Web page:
5 The Vatican has: "Acquit widows, and do justice to orphans."
6 The Vatican renders, "Do not covet, therefore, the riches of the heathen." [Here follows, in the Lambeth ms.., an allusion to Luke xix. 15, which Wake renders: "Trade with your own riches." See, also, Luke xii. 33.]
7 The Vatican, rendering paraxara/ssete, adulterare, proceeds as if the reference were to adultery. "Neither touch another man's wife, nor lust after her, but desire your own work, and you will be saved."
1 The Vatican reads: "Unless this vine be attached to the elm, and rest upon it, it cannot bear much fruit. For, lying upon the ground, it produces bad fruit, because it is not suspended upon the elm."
2 The Vatican here makes Hermas interrupt the Shepherd, and ask, "How greater than the vine?"
3 [Based on Jas. i. 9-11, 27, and ii. 1-9: introducing the heathen world to just ideas of human brotherhood, and the mutual relations of the poor and the rich.]
4 The translation of the text is based on the Palatine. Lips. Reads: "When the rich man fills out upon the poor." Hilgenfeld amends this: "When the rich man recovers breath upon the poor." Neither gives sense. The Aethiopic has: "But if the rich man lean on the poor;" and the Greek of Hilgenfeld might mean: "When the rich man recovers his breath by leaning on the poor." The Vatican is quite different: "When, therefore, the rich man helps the poor in those things which he needs, the poor man prays to the Lord for the rich man, and God bestows all blessings upon the rich man, because the poor man is rich in prayer, and his prayer has great merit with God. Then the rich man accordingly assists the poor man's things, because he feels that he is fully heard (exaudiri) by the Lord; and the more willingly and unhesitatingly does he give him every help, and takes care that he wants for nothing. The poor man gives thanks toGod for the rich man, because they do their duty in respect to the Lord (a Domino)."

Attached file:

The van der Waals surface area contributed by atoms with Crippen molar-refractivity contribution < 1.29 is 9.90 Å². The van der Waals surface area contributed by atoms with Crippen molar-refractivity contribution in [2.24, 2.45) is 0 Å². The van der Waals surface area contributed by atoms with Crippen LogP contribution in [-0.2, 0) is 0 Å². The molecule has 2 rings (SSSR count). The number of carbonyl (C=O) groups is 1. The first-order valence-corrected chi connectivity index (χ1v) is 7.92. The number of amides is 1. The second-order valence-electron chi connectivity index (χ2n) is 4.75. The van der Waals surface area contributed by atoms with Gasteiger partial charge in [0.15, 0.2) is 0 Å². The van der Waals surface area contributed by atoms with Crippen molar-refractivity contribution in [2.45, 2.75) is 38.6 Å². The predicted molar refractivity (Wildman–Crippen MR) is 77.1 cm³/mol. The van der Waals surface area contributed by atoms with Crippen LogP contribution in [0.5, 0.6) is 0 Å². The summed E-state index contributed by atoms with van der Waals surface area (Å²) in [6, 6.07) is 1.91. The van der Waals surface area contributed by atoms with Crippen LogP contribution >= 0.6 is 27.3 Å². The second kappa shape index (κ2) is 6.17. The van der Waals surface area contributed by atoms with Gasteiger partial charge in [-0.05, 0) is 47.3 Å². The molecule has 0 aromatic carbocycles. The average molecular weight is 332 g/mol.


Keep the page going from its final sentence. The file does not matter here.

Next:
5 [I note this use of the word "influential," because it was formerly denounced as an Americanism.]
6 [Luke xii. 42.]
7 The sentence in brackets is not in Lips. It is taken from Pal.
1 The Vatican renders this thus: "Why do they resemble those that are, as it were, withered?"
2 [Matt. xiii. 20.]
1 Summer. Throne.-Lips. [Rom. viii. 22-24.]
2 The Vatican has, "And all the merry and joyful shall be restored in that age."
3 [1 Cor. vii. 30-35; Rom. xii. 11.]